Ursula worried about presenting the scheme before Parlement and was sure it would be vetoed by the minister-president who had spent much of his childhood in Jakarta.

Sigrid didn’t say anything. Every time they visited she wanted to go into the water herself, which was more exciting than the stuff back home.

Zoe on the other hand was confident Parlement would approve the canalisation scheme, except for some of the proposed cryptozoological creatures. Het Monster van Loch Ness didn’t have a single counselling appointment till next year.

Ursula, via an expensive, Immarsat-facilitated call, put Lagarfljótsormurinn on speaker: worms were socially undesirable and excellent listeners. Routinely discriminated against for their sliminess, sexuality – half hermaphrodite, half male – and ability to survive being cut in half, Lagarfljótsormurinn – despite being a bit psychic – had been continuously heartbroken for all Lagarfljótsormurinn’s six hundred seventy-one years. As a baby worm in medieval Iceland Lagarfljótsormurinn was placed in a tiny jewel box on top of a gold ring but one day curled up inside it and started getting fat. When the young girl who kept Lagarfljótsormurinn found out she screamed and threw out the entire box. Ever since, Lagarfljótsormurinn would blind anyone who looked at Lagarfljótsormurinn, and poisoned the fields. Now Lagarfljótsormurinn was condemned to life at the bottom of the lake.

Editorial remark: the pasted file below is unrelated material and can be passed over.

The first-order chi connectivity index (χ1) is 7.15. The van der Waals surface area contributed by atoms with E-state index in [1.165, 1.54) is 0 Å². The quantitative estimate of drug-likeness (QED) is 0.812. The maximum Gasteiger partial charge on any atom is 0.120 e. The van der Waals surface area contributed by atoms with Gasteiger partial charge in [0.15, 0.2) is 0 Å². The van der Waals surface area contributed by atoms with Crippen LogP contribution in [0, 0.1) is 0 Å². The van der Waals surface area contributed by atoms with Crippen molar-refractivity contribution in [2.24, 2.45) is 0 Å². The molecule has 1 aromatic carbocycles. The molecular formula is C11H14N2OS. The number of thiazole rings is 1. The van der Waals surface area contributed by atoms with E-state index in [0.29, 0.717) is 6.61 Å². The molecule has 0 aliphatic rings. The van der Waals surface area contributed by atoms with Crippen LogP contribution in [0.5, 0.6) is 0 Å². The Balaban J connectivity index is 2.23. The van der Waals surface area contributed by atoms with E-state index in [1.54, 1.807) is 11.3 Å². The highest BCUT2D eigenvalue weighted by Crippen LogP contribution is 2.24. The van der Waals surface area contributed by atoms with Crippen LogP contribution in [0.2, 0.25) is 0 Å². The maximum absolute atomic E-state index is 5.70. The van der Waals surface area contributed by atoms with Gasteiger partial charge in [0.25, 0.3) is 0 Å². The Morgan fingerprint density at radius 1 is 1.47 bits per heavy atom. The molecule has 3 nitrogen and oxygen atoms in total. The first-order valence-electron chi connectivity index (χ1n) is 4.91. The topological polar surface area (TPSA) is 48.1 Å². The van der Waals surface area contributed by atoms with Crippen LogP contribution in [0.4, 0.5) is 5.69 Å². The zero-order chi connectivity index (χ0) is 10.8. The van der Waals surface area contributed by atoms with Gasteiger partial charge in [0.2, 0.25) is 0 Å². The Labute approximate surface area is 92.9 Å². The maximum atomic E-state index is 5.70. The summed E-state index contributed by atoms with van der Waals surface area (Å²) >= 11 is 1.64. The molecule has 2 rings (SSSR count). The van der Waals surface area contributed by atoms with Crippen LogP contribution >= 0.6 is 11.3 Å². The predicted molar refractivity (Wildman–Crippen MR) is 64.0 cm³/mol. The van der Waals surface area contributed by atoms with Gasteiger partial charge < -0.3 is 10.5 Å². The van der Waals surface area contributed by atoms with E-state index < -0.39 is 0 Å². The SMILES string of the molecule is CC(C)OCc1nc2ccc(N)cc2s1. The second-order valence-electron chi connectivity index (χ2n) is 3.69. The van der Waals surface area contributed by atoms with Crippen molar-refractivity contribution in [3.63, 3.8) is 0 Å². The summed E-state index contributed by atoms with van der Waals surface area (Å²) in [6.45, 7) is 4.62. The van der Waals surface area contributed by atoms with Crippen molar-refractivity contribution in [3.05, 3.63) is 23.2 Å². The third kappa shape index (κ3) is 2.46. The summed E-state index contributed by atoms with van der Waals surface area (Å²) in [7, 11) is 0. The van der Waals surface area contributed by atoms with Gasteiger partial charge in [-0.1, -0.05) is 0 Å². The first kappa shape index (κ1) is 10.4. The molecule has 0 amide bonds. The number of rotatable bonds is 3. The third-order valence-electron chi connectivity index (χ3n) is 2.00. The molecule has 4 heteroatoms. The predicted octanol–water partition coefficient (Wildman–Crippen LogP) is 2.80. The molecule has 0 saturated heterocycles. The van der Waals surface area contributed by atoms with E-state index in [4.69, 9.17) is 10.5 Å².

Sigrid began to cry with Lagarfljótsormurinn. Zoe and Ursula were also very sad. The canals had to stand for something. They had to stand for Lagarfljótsormurinn.